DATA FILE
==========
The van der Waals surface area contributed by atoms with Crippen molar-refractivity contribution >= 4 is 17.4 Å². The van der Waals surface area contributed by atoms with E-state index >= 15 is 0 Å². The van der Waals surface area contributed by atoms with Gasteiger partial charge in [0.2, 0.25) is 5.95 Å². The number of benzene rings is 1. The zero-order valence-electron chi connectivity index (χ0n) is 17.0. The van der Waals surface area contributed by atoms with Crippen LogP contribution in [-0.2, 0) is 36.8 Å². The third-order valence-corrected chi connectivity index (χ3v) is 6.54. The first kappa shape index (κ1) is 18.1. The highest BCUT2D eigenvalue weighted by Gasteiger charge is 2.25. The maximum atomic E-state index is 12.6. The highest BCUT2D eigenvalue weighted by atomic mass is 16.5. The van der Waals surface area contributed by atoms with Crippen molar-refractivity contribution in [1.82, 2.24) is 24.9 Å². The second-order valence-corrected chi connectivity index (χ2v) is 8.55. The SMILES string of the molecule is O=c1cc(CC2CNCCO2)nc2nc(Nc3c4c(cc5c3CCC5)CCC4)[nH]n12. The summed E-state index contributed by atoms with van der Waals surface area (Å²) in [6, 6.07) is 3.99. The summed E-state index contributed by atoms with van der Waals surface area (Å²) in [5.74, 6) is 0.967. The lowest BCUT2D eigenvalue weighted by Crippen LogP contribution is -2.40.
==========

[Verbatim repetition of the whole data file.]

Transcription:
The van der Waals surface area contributed by atoms with Crippen molar-refractivity contribution >= 4 is 17.4 Å². The van der Waals surface area contributed by atoms with E-state index >= 15 is 0 Å². The van der Waals surface area contributed by atoms with Gasteiger partial charge in [0.2, 0.25) is 5.95 Å². The number of benzene rings is 1. The zero-order valence-electron chi connectivity index (χ0n) is 17.0. The van der Waals surface area contributed by atoms with Crippen LogP contribution in [-0.2, 0) is 36.8 Å². The third-order valence-corrected chi connectivity index (χ3v) is 6.54. The first kappa shape index (κ1) is 18.1. The highest BCUT2D eigenvalue weighted by Gasteiger charge is 2.25. The maximum atomic E-state index is 12.6. The highest BCUT2D eigenvalue weighted by atomic mass is 16.5. The van der Waals surface area contributed by atoms with Crippen molar-refractivity contribution in [1.82, 2.24) is 24.9 Å². The second-order valence-corrected chi connectivity index (χ2v) is 8.55. The SMILES string of the molecule is O=c1cc(CC2CNCCO2)nc2nc(Nc3c4c(cc5c3CCC5)CCC4)[nH]n12. The summed E-state index contributed by atoms with van der Waals surface area (Å²) in [6, 6.07) is 3.99. The summed E-state index contributed by atoms with van der Waals surface area (Å²) in [5.74, 6) is 0.967. The lowest BCUT2D eigenvalue weighted by Crippen LogP contribution is -2.40.